export const ADD_USERS = 'apps/testing/add-users';

pageModels/types.js

// eslint-disable-next-line import/prefer-default-export
export const ADD_PAGE_MODELS = 'apps/testing/page-models/add-page-models';

The value of both constants contain the whole namespace apps/testing/REDUCER this is done to avoid any possible name collision when running the app in integrated mode.

Next create both actions files:

userList/actions.js

    import {
      ADD_USERS,
    } from 'state/apps/testing/userList/types';

    // eslint-disable-next-line import/prefer-default-export
    export const addUsers = users => ({
      type: ADD_USERS,
      payload: users,
    });

pageModels/actions.js

    import {
      ADD_PAGE_MODELS,
    } from 'state/apps/testing/pageModels/types';

    // eslint-disable-next-line import/prefer-default-export
    export const addPageModels = pageModels => ({
      type: ADD_PAGE_MODELS,
      payload: pageModels,
    });

then the selectors:

userList/selectors.js

    import { createSelector } from 'reselect';

    export const getUserList = state => state.apps.testing.userList;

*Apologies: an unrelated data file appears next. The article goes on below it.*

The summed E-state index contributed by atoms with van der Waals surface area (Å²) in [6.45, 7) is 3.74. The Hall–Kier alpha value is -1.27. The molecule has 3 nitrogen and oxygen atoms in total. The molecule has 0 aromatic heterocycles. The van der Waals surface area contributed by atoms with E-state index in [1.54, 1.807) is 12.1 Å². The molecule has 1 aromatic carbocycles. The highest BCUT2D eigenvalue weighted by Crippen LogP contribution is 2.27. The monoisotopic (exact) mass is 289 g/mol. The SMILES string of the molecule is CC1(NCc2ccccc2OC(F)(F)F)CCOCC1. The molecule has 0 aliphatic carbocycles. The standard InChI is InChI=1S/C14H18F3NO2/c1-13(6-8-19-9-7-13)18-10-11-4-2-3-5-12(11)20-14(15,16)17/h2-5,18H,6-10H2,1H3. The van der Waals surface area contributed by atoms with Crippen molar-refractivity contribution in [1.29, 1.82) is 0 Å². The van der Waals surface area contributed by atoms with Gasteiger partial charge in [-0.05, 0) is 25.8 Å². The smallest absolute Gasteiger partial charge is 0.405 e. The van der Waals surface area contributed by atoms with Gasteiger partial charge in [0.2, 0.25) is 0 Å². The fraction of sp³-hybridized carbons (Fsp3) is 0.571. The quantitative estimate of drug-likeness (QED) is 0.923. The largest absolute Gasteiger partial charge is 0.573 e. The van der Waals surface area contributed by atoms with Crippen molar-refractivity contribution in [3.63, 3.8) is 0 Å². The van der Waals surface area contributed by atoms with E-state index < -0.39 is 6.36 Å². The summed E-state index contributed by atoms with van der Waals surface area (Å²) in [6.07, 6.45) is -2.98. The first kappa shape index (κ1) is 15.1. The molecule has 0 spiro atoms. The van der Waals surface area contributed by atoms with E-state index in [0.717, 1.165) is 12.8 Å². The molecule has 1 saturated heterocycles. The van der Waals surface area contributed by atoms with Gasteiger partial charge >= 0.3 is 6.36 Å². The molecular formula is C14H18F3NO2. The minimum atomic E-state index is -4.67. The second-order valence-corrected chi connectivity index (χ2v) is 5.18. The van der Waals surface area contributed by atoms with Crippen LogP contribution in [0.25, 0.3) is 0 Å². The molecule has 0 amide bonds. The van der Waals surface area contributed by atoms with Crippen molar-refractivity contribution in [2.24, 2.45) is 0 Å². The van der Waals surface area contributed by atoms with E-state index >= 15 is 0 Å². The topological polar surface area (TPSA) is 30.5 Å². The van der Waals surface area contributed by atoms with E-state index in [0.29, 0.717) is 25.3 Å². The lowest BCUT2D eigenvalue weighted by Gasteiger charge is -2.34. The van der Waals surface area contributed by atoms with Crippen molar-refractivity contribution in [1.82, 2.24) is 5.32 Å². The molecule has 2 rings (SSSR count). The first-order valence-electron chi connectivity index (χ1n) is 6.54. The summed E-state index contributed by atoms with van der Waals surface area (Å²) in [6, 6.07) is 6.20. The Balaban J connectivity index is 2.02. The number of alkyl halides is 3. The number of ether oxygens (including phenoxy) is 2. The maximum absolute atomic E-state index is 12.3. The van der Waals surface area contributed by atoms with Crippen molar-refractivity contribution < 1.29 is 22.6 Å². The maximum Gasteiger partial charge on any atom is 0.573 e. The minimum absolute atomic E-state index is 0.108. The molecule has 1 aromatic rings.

export const getList = createSelector(getUserList, userList => userList.list);

pageModels/selectors.js

    import { createSelector } from 'reselect';

    export const getPageModels = state => state.apps.testing.pageModels;
    export const getList = createSelector(getPageModels, pageModels => pageModels.list);

And finally the reducers. The default state is going to contain some sample data for us to display.

userList/reducer.js

    import { ADD_USERS } from 'state/apps/testing/userList/types';

    const defaultState = {
      list: [
        {
          username: 'admin',
          registration: '2018-01-08 00:00:00',
          lastLogin: '2018-01-08 00:00:00',
          lastPasswordChange: '2018-01-08 00:00:00',
          status: 'active',
          passwordChangeRequired: true,
          profileAttributes: {
            fullName: 'admin',
            email: 'admin@entando.com',
          },
        },
        {
          username: 'user1',
          registration: '2018-01-08 00:00:00',
          lastLogin: '2018-01-08 00:00:00',
          lastPasswordChange: '2018-01-08 00:00:00',
          status: 'disabled',
          passwordChangeRequired: true,
          profileAttributes: {
            fullName: 'User Name',
            email: 'user1@entando.com',
          },
        },
      ],
    };

    const reducer = (state = defaultState, action = {}) => {
      switch (action.type) {
        case ADD_USERS: {
          return { ...state, list: action.payload };
        }

        default: return state;
      }
    };

    export default reducer;

pageModels/reducer.js

    import { ADD_PAGE_MODELS } from 'state/apps/testing/pageModels/types';

    const defaultState = {
      list: [
        {
          code: 'home',
          descr: 'Home Page',
          configuration: {
            frames: [
              {
                pos: 0,
                descr: 'Navbar',
                sketch: {
                  x1: 0,
                  y1: 0,
                  x2: 2,
                  y2: 0,